German environmentalists urge fireworks ban in urban areas
July 30, 2019
The ban on fireworks would affect cities like Berlin, Munich and Cologne, and would be implemented to protect residents' health. Germany's Environmental Action NGO will begin actively lobbying cities next month.
The NGO noted that within a few hours after midnight, fireworks release 5,000 tons of particulate matter or fine dust into the air. That represents roughly 16% of the particulate matter amount emitted by traffic annually, said Jürgen Resch, DUH state managing director.
"Each year on New Years' Eve fireworks create thick clouds over our cities,” Resch said. This forces hundreds of thousands of residents with respiratory problems to either leave ahead of time or "seal themselves in their homes.”
After warning about the health hazards of fireworks last year, encouraging residents to abstain from buying them, the DUH will now petition cities directly to ban the popular explosives.
Some 31 cities are targeted for the ban, including Berlin, Munich, Cologne, Stuttgart and Hannover.
The NGO pointed out that already nearly all cities in industrialized nations have banned private firework use. Currently, the World Health Organization has set a standard of 20 micrograms of fine dust per cubic meter annually, while the EU has set the figure at 40 micrograms.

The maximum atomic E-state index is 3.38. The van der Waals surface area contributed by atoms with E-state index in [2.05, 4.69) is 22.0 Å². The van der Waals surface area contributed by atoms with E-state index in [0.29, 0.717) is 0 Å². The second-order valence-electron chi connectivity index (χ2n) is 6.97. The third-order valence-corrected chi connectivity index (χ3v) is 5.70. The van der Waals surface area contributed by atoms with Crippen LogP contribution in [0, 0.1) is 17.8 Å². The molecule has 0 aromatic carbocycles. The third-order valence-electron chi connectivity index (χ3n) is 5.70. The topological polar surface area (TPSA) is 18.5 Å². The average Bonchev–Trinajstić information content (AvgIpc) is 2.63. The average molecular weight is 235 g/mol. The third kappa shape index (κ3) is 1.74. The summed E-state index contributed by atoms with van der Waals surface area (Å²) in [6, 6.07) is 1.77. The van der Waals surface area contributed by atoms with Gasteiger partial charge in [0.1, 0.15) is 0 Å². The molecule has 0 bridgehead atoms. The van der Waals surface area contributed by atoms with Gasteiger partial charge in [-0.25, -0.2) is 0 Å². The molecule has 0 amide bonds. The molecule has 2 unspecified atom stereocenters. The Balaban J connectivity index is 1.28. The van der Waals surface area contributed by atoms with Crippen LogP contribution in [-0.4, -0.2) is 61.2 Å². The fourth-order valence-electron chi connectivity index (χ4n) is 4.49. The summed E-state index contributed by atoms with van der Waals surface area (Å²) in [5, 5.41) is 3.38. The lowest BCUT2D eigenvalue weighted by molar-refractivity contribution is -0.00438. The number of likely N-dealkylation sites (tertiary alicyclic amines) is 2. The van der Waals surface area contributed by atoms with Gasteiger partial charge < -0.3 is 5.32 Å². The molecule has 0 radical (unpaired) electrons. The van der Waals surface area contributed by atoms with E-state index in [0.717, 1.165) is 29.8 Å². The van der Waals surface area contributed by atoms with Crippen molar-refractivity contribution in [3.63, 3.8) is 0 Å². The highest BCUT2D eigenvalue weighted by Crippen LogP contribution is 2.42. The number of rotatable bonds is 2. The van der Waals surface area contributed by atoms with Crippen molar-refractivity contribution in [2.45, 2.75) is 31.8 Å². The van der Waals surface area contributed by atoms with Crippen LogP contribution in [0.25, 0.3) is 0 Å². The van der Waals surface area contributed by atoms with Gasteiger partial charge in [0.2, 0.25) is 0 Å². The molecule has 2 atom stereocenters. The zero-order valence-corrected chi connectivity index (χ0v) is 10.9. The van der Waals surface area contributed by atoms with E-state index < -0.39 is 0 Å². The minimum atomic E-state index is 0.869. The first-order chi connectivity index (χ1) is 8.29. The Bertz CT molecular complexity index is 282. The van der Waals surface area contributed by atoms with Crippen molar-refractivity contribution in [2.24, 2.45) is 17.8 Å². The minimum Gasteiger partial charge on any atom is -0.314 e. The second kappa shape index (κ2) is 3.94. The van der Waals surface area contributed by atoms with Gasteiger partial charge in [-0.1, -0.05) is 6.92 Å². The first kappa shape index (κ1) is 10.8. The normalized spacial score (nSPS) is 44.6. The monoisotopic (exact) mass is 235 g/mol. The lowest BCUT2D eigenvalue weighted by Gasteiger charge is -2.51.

Firework use pushes German cities to exceed this number, DUH said. "We don't want to be a buzzkill. People should continue to be able to enjoy New Year's Eve fireworks," Resch said. But citizens should find alternatives to private fireworks, such as publicly-organized displays, or set off private fireworks outside the city, Resch stressed.
In August, the DUH will begin lobbying German cities, but some have already taken action, though mainly for safety reasons, rather than health.
Berlin and Munich are set to impose restrictions on fireworks use over New Year's Eve. A spokesman for Berlin's state government told the EPD news agency that some no-firework zones will likely be established in the city.